Roku Premiere Plus impresses with 4K HDR in a tiny package

Roku's Premiere and Premiere+ 4K streaming media players look like a great deal. At $40 and $50, they're half the price of Roku's current 4K player, the Ultra, and cheaper than Google's 4K Chromecast Ultra at $69 and the $179 Apple TV 4K. But how do they perform. TechHive has put them to the test. OPEN The players are tiny, they're smaller than the remote control, but can stream 4K HDR content over HDMI to a TV. They're powered by USB and Roku even provides a sticky strip so you can neatly install it next to or behind your TV. CLOSE UP OF PIECES Both models have a fast quad-core processor, the same chip used in Roku's other devices, and performance is good. The difference between the two models is in the remote control. The Premiere has a traditional infrared remote that requires line of sight while the Premire+ uses radio signals. That means you don't have to have it pointing at the TV and can even hide your Roku behind your set. The plus remote also includes power and volume buttons for your TV and a basic voice search.

VOICE SEARCH DEMO You can search for titles, actors, directors, and genres, but you can't do advanced searches like "Show me Sci-Fi movies from the 70s" or "Show me comedies on Netflix." One very helpful feature that's just been introduced is a section of free movies and shows. Roku draws them from its own media database and services like ABC, Fox or Sony Crackle. It's a really useful way to browse and discover stuff that's on-demand but won't cost you anything to watch. Of course, one of the major things is 4K support at a low price point.

The Premiere+ can stream 4K content from a bunch of services including Netflix, Amazon Prime and YouTube and there's a helpful spotlight app that showcases some of what's available. It makes finding 4K content much easier. SCREENCAST The boxes also support HDR, but only the HDR10 flavor in apps like Netflix, Amazon Prime, YouTube, and Vudu. It will provide more vibrant colors in bright scenes and more color detail in dark scenes. But the DolbyVision and HDR10+ formats, which provide scene-by-scene optimization, aren't supported by any Roku players. When I started using these I was disappointed with the picture quality, which lacked contrast but Roku wasn't to blame. I had to switch the HDMI connection to an enhanced mode in my TV settings, so make sure you do that if your TV requires it. HDR SETTING? Now, one important thing to mention is the WiFi support in the Premiere+. It uses 802.11n, sometimes called WiFi 4, at 2.4GHz. The 2.4GHz WiFi band is the most popular and can be very crowded. If you're in an apartment or live in a city, you can sometimes see 20 or 30 networks when you scan.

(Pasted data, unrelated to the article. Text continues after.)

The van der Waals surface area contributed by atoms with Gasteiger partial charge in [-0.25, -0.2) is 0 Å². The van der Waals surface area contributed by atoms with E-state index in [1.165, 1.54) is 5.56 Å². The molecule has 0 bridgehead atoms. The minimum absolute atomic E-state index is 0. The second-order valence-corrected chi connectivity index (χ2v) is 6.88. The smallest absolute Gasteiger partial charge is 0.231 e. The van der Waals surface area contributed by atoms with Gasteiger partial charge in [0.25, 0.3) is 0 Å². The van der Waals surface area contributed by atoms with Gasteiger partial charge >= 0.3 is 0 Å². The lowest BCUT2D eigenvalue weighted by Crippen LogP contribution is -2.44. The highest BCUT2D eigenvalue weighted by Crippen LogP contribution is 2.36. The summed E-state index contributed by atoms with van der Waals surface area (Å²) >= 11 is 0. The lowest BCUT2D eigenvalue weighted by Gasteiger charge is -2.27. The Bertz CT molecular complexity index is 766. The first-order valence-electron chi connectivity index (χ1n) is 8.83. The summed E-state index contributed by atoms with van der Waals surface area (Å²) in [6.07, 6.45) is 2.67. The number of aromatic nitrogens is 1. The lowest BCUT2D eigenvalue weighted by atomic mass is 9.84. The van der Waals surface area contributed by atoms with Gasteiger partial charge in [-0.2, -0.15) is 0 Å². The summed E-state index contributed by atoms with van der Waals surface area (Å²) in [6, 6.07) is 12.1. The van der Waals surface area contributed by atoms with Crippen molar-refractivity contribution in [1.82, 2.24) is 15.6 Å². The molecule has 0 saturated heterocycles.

If one of those is interfering, it can slow down your WiFi at for video stream, especially at 4K, you want a connection that's as fast as possible. Roku has another device called the Streaming Stick + that plugs into the back of your TV and uses the newer 802.11ac, or WiFi 5, protocol and the less congested 5GHz band. In our tests, we found data throughput on the Streaming Stick + to almost twice as fast.

GRAPHIC So, what does this mean? The Premiere+ should work fine in most situations but if you're living in an area with many many WiFi networks, the Streaming Stick+ should be a more reliable option. TechHive rated the Roku Premiere just out of 5 and the Premiere+ 4 out of 5. Ultimately, that extra $10 is worth spending for the better remote control. The Roku Premiere is $40, the Premiere+ is $50. .

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